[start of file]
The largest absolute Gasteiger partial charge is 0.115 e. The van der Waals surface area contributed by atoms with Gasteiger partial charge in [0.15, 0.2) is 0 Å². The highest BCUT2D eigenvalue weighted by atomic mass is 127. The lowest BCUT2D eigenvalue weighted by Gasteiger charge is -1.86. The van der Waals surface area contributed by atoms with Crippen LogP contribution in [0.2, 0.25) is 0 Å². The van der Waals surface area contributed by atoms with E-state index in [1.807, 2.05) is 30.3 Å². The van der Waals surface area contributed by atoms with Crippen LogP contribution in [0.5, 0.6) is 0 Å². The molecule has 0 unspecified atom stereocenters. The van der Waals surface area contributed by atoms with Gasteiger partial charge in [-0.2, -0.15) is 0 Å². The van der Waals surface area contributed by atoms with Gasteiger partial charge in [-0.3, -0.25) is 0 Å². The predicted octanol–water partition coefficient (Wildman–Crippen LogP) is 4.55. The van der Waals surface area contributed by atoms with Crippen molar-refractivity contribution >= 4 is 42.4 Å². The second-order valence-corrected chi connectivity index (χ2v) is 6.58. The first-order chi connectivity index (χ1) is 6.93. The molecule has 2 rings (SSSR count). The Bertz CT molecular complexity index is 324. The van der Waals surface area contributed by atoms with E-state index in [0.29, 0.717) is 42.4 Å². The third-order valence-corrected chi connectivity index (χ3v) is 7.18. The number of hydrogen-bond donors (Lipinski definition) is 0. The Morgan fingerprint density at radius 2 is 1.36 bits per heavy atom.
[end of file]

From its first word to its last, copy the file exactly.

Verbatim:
The largest absolute Gasteiger partial charge is 0.115 e. The van der Waals surface area contributed by atoms with Gasteiger partial charge in [0.15, 0.2) is 0 Å². The highest BCUT2D eigenvalue weighted by atomic mass is 127. The lowest BCUT2D eigenvalue weighted by Gasteiger charge is -1.86. The van der Waals surface area contributed by atoms with Crippen LogP contribution in [0.2, 0.25) is 0 Å². The van der Waals surface area contributed by atoms with E-state index in [1.807, 2.05) is 30.3 Å². The van der Waals surface area contributed by atoms with Crippen LogP contribution in [0.5, 0.6) is 0 Å². The molecule has 0 unspecified atom stereocenters. The van der Waals surface area contributed by atoms with Gasteiger partial charge in [-0.2, -0.15) is 0 Å². The van der Waals surface area contributed by atoms with Gasteiger partial charge in [-0.3, -0.25) is 0 Å². The predicted octanol–water partition coefficient (Wildman–Crippen LogP) is 4.55. The van der Waals surface area contributed by atoms with Crippen molar-refractivity contribution >= 4 is 42.4 Å². The second-order valence-corrected chi connectivity index (χ2v) is 6.58. The first-order chi connectivity index (χ1) is 6.93. The molecule has 2 rings (SSSR count). The Bertz CT molecular complexity index is 324. The van der Waals surface area contributed by atoms with E-state index in [0.29, 0.717) is 42.4 Å². The third-order valence-corrected chi connectivity index (χ3v) is 7.18. The number of hydrogen-bond donors (Lipinski definition) is 0. The Morgan fingerprint density at radius 2 is 1.36 bits per heavy atom.